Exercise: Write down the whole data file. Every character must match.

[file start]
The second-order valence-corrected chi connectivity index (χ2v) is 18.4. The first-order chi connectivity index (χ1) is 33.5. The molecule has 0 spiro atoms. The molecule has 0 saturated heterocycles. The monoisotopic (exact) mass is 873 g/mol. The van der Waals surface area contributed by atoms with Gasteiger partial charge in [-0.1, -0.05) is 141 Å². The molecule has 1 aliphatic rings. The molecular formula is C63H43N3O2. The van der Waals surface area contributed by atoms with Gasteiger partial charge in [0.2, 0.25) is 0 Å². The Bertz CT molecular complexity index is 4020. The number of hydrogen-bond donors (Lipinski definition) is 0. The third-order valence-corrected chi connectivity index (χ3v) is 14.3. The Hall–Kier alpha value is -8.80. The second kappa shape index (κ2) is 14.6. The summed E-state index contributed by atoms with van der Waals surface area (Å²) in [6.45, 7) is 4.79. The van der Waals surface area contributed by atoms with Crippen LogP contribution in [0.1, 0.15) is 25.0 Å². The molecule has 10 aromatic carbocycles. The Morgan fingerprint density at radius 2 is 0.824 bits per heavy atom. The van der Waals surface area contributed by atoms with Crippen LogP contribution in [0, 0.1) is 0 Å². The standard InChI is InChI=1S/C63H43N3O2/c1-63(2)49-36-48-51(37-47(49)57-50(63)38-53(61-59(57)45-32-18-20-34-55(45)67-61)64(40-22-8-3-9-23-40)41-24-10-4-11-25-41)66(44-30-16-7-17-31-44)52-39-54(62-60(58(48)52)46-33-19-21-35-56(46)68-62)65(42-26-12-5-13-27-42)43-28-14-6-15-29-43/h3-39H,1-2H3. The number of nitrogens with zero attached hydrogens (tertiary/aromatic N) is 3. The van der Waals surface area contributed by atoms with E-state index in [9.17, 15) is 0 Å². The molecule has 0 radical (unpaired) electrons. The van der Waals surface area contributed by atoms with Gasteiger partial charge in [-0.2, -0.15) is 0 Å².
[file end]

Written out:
The second-order valence-corrected chi connectivity index (χ2v) is 18.4. The first-order chi connectivity index (χ1) is 33.5. The molecule has 0 spiro atoms. The molecule has 0 saturated heterocycles. The monoisotopic (exact) mass is 873 g/mol. The van der Waals surface area contributed by atoms with Gasteiger partial charge in [-0.1, -0.05) is 141 Å². The molecule has 1 aliphatic rings. The molecular formula is C63H43N3O2. The van der Waals surface area contributed by atoms with Gasteiger partial charge in [0.2, 0.25) is 0 Å². The Bertz CT molecular complexity index is 4020. The number of hydrogen-bond donors (Lipinski definition) is 0. The third-order valence-corrected chi connectivity index (χ3v) is 14.3. The Hall–Kier alpha value is -8.80. The second kappa shape index (κ2) is 14.6. The summed E-state index contributed by atoms with van der Waals surface area (Å²) in [6.45, 7) is 4.79. The van der Waals surface area contributed by atoms with Crippen LogP contribution in [0.1, 0.15) is 25.0 Å². The molecule has 10 aromatic carbocycles. The Morgan fingerprint density at radius 2 is 0.824 bits per heavy atom. The van der Waals surface area contributed by atoms with Crippen LogP contribution in [0, 0.1) is 0 Å². The standard InChI is InChI=1S/C63H43N3O2/c1-63(2)49-36-48-51(37-47(49)57-50(63)38-53(61-59(57)45-32-18-20-34-55(45)67-61)64(40-22-8-3-9-23-40)41-24-10-4-11-25-41)66(44-30-16-7-17-31-44)52-39-54(62-60(58(48)52)46-33-19-21-35-56(46)68-62)65(42-26-12-5-13-27-42)43-28-14-6-15-29-43/h3-39H,1-2H3. The number of nitrogens with zero attached hydrogens (tertiary/aromatic N) is 3. The van der Waals surface area contributed by atoms with E-state index in [9.17, 15) is 0 Å². The molecule has 0 radical (unpaired) electrons. The van der Waals surface area contributed by atoms with Gasteiger partial charge in [-0.2, -0.15) is 0 Å².